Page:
329 F2d 893 Jackson v. United States

329 F.2d 893

Francis E. JACKSON, Appellant,
UNITED STATES of America, Appellee.

No. 18144.

United States Court of Appeals District of Columbia Circuit.

Argued January 14, 1964.

Decided February 20, 1964.

Mr. James E. Hogan, Washington, D. C. (appointed by this court), for appellant.

Mr. Gerald A. Messerman, Asst. U. S. Atty., with whom Messrs. David C. Acheson, U. S. Atty., Frank Q. Nebeker and Harold H. Titus, Jr., Asst. U. S. Attys., were on the brief, for appellee.

Before BAZELON, Chief Judge, and BASTIAN and BURGER, Circuit Judges.



Appellant was convicted on three counts of violation of narcotics laws; three concurrent sentences were imposed. At trial the principal defense was that appellant was not guilty by reason of insanity. Various errors in the conduct of the trial are asserted and we find that they are without merit save as to one contention, i. e., the claim of undue intervention in the trial by the judge in a manner prejudicial to the defendant.


The appellant's brief of necessity takes utterances and questions of the trial judge out of context and there is no way to evaluate his claims of undue and prejudicial intervention except by an examination of the entire transcript of the trial, which we have done, in order to be sure that we "guard against the magnification on appeal of instances which were of little importance in their setting."1 Even a close examination of a transcript cannot, as everyone experienced in litigation knows, truly reflect the trial itself. Sometimes a trial judge intercedes because of seeming inadequacy of examination or cross-examination of witnesses by counsel; sometimes to draw more information from reluctant witnesses or experts who are either inarticulate, less than candid or not adequately interrogated. This is permissible, of course.


At best it is difficult on appellate review to appraise the impact of intervention by the presiding judge and determine whether his participation exceeded permissible bounds. However this transcript reveals what seem to us an inordinate number of instances of extensive examination and cross-examination of witnesses and comments by the court. Fairly read, no single comment or question, or line of questioning, can be regarded as prejudicial, but the cumulative impact of all the trial judge's activist participation could well have been prejudicial at the very least and could have led jurors to give undue weight to points treated by the judge. In this case the responses elicited by the judge were largely adverse to appellant. In itself this does not render the judicial intervention impermissible but in it were the seeds of tilting the balance against the accused and casting the judge, in the eyes of some jurors, on the side of the prosecution. This risk is always present when a presiding judge undertakes to interrogate witnesses at length. If a trial judge has definite ideas as to what lines of inquiry ought to be pursued, he is free to call both counsel to the bench, or in chambers and suggest what he wants done. That the judge may be able to examine witnesses more skillfully or develop a point in less time than counsel requires does not ordinarily justify such participation. That is not his function.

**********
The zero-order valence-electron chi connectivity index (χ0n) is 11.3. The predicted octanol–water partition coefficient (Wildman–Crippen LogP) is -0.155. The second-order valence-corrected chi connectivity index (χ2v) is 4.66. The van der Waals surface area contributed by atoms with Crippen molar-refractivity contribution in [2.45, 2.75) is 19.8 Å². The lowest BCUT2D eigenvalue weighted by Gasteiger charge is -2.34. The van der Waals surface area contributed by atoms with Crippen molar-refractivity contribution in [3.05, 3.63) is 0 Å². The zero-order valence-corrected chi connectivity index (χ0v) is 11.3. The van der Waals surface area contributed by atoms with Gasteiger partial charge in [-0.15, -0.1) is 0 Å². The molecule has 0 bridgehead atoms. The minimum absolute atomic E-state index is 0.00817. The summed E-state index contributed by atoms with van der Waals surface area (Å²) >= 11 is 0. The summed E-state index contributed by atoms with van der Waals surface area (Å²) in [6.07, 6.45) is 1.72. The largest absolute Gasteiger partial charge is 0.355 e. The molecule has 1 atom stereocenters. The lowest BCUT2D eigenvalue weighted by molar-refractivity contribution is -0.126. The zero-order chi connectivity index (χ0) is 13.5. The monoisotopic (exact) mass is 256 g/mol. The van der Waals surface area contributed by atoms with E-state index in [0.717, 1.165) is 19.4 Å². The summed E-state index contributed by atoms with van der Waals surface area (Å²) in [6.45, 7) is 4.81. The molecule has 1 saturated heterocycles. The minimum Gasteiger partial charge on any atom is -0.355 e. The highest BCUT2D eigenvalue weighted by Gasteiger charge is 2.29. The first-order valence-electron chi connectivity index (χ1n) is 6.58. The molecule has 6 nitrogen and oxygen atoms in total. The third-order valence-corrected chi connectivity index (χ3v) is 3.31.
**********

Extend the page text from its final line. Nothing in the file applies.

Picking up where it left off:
There are and can be no hard and fast rules as to how much questioning a judge may or should engage in because what would be appropriate in one setting would be otherwise in another. One obvious general rule is that, since the judge is something more than a moderator, but always a neutral umpire, the interrogation of witnesses is ordinarily best left to counsel, who presumably have an intimate familiarity with the case. A presiding judge can control the trial without participating actively in examination of witnesses. In a nonjury case, as in an appellate court, needless or active interrogation by judges, although not always helpful, is rarely prejudicial. But in a jury case, a trial judge should exercise restraint and caution because of the possible prejudicial consequences of the presider's intervention. Cf. United States v. Paroutian, 299 F.2d 486 (2d Cir. 1962).


On the whole record we cannot say, with that degree of assurance required in a criminal case, that the activities of the trial judge may not have prejudiced the defendant, notwithstanding the strong evidence presented against him. Accordingly there must be a new trial.


Reversed and remanded for a new trial.



Glasser v. United States, 315 U.S. 60, 83, 62 S.Ct. 457, 471, 86 L.Ed. 680 (1942)